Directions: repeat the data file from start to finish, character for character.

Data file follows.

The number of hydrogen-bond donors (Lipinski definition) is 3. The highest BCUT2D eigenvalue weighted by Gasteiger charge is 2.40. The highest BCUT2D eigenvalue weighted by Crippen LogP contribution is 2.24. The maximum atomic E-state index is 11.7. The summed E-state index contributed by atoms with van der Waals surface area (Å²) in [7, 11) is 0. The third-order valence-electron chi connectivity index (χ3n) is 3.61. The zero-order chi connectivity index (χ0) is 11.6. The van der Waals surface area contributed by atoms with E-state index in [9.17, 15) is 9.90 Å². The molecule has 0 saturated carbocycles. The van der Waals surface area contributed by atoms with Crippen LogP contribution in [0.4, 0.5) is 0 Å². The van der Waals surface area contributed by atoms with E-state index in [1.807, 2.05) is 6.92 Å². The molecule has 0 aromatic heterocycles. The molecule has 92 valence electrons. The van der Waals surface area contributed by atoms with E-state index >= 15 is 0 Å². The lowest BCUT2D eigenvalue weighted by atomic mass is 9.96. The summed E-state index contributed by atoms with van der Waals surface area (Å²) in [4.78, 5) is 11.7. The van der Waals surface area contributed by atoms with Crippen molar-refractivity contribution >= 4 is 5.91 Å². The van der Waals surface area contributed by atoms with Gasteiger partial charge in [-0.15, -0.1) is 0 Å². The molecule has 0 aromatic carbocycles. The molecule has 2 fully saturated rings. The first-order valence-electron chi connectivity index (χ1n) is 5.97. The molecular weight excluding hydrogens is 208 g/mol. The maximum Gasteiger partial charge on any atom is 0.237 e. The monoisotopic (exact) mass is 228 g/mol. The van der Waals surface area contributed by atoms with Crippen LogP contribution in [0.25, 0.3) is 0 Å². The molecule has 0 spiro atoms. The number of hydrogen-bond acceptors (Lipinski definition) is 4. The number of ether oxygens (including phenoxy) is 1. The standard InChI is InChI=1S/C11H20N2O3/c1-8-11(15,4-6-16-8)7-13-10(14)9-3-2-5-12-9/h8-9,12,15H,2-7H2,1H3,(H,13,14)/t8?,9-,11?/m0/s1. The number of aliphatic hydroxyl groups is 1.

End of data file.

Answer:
The number of hydrogen-bond donors (Lipinski definition) is 3. The highest BCUT2D eigenvalue weighted by Gasteiger charge is 2.40. The highest BCUT2D eigenvalue weighted by Crippen LogP contribution is 2.24. The maximum atomic E-state index is 11.7. The summed E-state index contributed by atoms with van der Waals surface area (Å²) in [7, 11) is 0. The third-order valence-electron chi connectivity index (χ3n) is 3.61. The zero-order chi connectivity index (χ0) is 11.6. The van der Waals surface area contributed by atoms with E-state index in [9.17, 15) is 9.90 Å². The molecule has 0 saturated carbocycles. The van der Waals surface area contributed by atoms with Crippen LogP contribution in [0.4, 0.5) is 0 Å². The van der Waals surface area contributed by atoms with E-state index in [1.807, 2.05) is 6.92 Å². The molecule has 0 aromatic heterocycles. The molecule has 92 valence electrons. The van der Waals surface area contributed by atoms with E-state index >= 15 is 0 Å². The lowest BCUT2D eigenvalue weighted by atomic mass is 9.96. The summed E-state index contributed by atoms with van der Waals surface area (Å²) in [4.78, 5) is 11.7. The van der Waals surface area contributed by atoms with Crippen molar-refractivity contribution >= 4 is 5.91 Å². The van der Waals surface area contributed by atoms with Gasteiger partial charge in [-0.15, -0.1) is 0 Å². The molecule has 0 aromatic carbocycles. The molecule has 2 fully saturated rings. The first-order valence-electron chi connectivity index (χ1n) is 5.97. The molecular weight excluding hydrogens is 208 g/mol. The maximum Gasteiger partial charge on any atom is 0.237 e. The monoisotopic (exact) mass is 228 g/mol. The van der Waals surface area contributed by atoms with Crippen LogP contribution in [0.25, 0.3) is 0 Å². The molecule has 0 spiro atoms. The number of hydrogen-bond acceptors (Lipinski definition) is 4. The number of ether oxygens (including phenoxy) is 1. The standard InChI is InChI=1S/C11H20N2O3/c1-8-11(15,4-6-16-8)7-13-10(14)9-3-2-5-12-9/h8-9,12,15H,2-7H2,1H3,(H,13,14)/t8?,9-,11?/m0/s1. The number of aliphatic hydroxyl groups is 1.